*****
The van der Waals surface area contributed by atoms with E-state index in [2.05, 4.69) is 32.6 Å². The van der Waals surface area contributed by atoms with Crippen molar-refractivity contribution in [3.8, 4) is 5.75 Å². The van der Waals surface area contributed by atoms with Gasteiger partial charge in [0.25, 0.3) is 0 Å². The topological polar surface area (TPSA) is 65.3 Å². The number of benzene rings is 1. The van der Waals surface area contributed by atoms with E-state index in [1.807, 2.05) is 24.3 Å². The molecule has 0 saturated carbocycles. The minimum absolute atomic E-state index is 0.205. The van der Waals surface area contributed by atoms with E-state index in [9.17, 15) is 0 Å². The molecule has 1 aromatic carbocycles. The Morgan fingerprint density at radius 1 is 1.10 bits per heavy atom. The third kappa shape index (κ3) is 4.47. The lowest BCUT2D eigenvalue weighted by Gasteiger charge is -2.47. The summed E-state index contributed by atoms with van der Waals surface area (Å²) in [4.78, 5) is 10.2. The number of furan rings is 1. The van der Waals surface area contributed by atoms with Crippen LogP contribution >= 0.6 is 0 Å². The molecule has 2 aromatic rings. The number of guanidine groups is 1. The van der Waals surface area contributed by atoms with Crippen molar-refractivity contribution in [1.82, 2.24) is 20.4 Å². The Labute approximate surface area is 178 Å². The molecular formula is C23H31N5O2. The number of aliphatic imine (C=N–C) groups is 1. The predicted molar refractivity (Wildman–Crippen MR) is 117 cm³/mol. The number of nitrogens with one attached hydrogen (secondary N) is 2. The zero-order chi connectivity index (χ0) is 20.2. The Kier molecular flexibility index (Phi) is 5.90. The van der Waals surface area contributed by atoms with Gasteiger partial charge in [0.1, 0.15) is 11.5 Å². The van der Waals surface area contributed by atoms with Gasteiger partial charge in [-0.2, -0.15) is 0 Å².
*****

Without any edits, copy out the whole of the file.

The van der Waals surface area contributed by atoms with E-state index in [2.05, 4.69) is 32.6 Å². The van der Waals surface area contributed by atoms with Crippen molar-refractivity contribution in [3.8, 4) is 5.75 Å². The van der Waals surface area contributed by atoms with Gasteiger partial charge in [0.25, 0.3) is 0 Å². The topological polar surface area (TPSA) is 65.3 Å². The number of benzene rings is 1. The van der Waals surface area contributed by atoms with E-state index in [1.807, 2.05) is 24.3 Å². The molecule has 0 saturated carbocycles. The minimum absolute atomic E-state index is 0.205. The van der Waals surface area contributed by atoms with E-state index in [9.17, 15) is 0 Å². The molecule has 1 aromatic carbocycles. The Morgan fingerprint density at radius 1 is 1.10 bits per heavy atom. The third kappa shape index (κ3) is 4.47. The lowest BCUT2D eigenvalue weighted by Gasteiger charge is -2.47. The summed E-state index contributed by atoms with van der Waals surface area (Å²) in [4.78, 5) is 10.2. The number of furan rings is 1. The van der Waals surface area contributed by atoms with Crippen LogP contribution >= 0.6 is 0 Å². The molecule has 2 aromatic rings. The number of guanidine groups is 1. The van der Waals surface area contributed by atoms with Crippen molar-refractivity contribution in [1.82, 2.24) is 20.4 Å². The Labute approximate surface area is 178 Å². The molecular formula is C23H31N5O2. The number of aliphatic imine (C=N–C) groups is 1. The predicted molar refractivity (Wildman–Crippen MR) is 117 cm³/mol. The number of nitrogens with one attached hydrogen (secondary N) is 2. The zero-order chi connectivity index (χ0) is 20.2. The Kier molecular flexibility index (Phi) is 5.90. The van der Waals surface area contributed by atoms with Gasteiger partial charge in [0.1, 0.15) is 11.5 Å². The van der Waals surface area contributed by atoms with Gasteiger partial charge in [-0.2, -0.15) is 0 Å².